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Public-private partnerships can yield 60% efficiencies, says report

A report by the Conference Board of Canada has concluded that public-private partnerships (P3s) are bringing t...


A report by the Conference Board of Canada has concluded that public-private partnerships (P3s) are bringing time and cost savings for infrastructure projects.

However, the study also found that P3s are not appropriate for all infrastructure projects and the authors say each project should “undergo a rigorous value for money assessment” before determining if a P3 approach would provide more value.

The report, entitled “Dispelling the Myths: a Pan-Canadian Assessment of Public-Private Partnerships for Infrastructure Investments,” was funded by a slew of organizations that support P3 projects, including Infrastructure Ontario, Infrastructure Quebec, the Alberta Treasury Board, Partnerships British Columbia, and the Canadian Council for Public-Private Partnerships. However, the findings of the report “were determined solely by the Conference Board of Canada,” said a news release.

The study was based on an assessment of recent Canadian projects, i.e. those in a “second wave” of P3 projects.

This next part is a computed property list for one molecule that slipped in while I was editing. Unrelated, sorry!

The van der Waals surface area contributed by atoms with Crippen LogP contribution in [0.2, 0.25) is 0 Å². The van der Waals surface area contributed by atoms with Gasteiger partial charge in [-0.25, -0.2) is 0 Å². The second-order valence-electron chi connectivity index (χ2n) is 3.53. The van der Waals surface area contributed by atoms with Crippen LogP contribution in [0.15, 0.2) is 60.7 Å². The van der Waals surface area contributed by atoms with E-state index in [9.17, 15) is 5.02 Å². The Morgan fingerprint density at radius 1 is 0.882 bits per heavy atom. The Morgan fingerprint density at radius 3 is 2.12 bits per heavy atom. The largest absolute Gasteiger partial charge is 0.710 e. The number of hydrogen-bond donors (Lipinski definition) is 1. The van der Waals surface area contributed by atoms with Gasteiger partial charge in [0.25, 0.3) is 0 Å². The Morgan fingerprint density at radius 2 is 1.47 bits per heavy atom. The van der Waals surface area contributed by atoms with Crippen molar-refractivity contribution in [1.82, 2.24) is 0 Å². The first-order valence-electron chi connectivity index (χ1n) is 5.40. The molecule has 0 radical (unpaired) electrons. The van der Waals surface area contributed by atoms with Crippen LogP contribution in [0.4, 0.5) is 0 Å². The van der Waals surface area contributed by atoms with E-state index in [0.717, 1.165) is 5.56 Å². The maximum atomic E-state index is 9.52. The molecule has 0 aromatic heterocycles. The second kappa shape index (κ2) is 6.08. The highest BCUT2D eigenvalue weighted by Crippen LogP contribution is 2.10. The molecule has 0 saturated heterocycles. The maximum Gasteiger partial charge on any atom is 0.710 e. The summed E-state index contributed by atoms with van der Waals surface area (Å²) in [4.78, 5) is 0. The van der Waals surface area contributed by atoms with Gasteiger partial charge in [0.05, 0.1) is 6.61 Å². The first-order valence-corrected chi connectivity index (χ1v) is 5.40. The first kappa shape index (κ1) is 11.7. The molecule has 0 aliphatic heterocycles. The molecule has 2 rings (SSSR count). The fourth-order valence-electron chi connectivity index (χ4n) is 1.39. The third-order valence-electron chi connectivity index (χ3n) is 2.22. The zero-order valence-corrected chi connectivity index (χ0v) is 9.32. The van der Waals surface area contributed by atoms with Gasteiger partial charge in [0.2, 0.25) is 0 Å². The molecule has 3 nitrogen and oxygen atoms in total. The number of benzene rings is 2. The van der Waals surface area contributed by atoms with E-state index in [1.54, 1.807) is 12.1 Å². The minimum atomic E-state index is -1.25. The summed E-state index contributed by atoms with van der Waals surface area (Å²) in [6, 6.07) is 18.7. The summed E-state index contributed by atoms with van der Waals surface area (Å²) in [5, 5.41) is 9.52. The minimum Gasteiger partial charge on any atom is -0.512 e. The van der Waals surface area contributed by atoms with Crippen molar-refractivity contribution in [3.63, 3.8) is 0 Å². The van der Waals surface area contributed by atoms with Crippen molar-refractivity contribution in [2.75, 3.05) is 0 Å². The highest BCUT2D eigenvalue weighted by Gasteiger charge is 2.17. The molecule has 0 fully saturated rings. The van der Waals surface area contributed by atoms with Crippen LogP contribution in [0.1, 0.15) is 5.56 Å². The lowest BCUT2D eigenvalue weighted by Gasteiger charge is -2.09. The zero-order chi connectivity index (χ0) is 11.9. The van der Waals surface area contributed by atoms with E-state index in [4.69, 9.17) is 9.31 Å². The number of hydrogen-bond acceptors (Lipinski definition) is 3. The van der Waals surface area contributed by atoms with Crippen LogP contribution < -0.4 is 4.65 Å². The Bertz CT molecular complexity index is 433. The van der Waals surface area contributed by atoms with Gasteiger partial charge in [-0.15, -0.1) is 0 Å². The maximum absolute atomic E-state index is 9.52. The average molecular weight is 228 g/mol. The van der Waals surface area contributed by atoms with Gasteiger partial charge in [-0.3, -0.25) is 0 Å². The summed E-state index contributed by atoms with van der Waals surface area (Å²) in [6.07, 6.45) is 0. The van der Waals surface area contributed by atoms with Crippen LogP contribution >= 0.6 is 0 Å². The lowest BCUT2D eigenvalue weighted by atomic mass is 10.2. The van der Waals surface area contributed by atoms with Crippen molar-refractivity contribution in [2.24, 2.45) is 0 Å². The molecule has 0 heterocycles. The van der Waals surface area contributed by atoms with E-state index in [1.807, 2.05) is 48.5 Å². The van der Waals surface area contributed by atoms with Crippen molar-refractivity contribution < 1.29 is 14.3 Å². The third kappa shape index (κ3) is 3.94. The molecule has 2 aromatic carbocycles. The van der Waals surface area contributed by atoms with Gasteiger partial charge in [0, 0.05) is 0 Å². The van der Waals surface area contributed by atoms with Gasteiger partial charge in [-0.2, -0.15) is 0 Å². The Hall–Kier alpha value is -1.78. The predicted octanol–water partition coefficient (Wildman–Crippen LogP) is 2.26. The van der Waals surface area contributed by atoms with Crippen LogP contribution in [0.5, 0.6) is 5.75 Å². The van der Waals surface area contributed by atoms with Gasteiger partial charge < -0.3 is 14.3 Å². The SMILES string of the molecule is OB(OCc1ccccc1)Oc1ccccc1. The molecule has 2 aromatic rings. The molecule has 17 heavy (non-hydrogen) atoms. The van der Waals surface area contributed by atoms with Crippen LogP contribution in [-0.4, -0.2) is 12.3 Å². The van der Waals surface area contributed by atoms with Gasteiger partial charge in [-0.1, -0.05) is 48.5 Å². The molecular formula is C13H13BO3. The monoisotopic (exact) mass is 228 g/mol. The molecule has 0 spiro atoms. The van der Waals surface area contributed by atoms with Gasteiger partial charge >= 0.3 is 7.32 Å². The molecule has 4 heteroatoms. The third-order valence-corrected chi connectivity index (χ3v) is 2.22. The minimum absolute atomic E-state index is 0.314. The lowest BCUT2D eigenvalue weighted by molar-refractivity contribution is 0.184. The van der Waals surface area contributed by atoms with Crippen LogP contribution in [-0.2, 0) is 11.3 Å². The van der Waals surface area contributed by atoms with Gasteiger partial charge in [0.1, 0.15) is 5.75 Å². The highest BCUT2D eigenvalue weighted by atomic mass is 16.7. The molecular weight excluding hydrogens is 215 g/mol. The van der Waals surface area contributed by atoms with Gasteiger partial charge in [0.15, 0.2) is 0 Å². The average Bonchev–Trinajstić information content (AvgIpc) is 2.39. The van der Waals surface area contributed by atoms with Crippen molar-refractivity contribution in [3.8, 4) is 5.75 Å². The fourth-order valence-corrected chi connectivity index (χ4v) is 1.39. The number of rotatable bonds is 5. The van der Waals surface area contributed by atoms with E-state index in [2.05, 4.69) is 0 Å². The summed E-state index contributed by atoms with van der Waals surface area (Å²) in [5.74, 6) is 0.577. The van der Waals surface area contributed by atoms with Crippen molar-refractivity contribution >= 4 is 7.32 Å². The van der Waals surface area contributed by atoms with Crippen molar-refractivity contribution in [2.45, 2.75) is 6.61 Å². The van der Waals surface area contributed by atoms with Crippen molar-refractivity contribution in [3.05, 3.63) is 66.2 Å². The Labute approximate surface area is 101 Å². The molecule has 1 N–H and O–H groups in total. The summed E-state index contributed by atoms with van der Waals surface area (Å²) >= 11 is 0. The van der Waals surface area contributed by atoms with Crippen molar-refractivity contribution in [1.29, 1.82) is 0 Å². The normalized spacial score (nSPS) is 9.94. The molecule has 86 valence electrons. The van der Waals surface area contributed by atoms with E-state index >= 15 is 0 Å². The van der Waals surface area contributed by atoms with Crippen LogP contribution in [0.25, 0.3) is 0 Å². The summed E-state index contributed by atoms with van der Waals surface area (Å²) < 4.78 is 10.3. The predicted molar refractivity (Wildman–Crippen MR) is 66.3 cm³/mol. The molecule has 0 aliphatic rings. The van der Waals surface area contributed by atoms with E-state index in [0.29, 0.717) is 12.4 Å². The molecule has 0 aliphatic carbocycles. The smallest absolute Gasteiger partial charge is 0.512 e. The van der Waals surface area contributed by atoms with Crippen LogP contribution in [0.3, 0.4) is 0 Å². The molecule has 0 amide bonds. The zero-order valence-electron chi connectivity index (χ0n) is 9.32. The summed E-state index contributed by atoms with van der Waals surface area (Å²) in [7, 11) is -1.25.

The efficiencies found in P3 projects ranged from a low of less than 1 per cent, to a high of 61.2 per cent, compared to conventional methods of delivering infrastructure. In dollar terms, the savings ranged from a few million dollars to “more than $750 million in the case of the Autoroute 30 project south of Montreal.”

Renovations or extensions to existing facilities should not be done by P3s, said the report, because these are projects “where it is difficult to distinguish defects in the new work from latent defects in the existing structure.”

As well, the report found that there were disadvantages to P3s in some cases, especially when the private partners demanded a high risk premium. Financing costs are higher with private investors, and the costs of developing and monitoring the P3 contracts are high.

The report was written based on various sources of evidence. These included surveying documentation, interviews, the compilation of a database and four pairs of case studies comparing P3 projects with projects procured conventionally.

The report is available at www.infrastructureontario.ca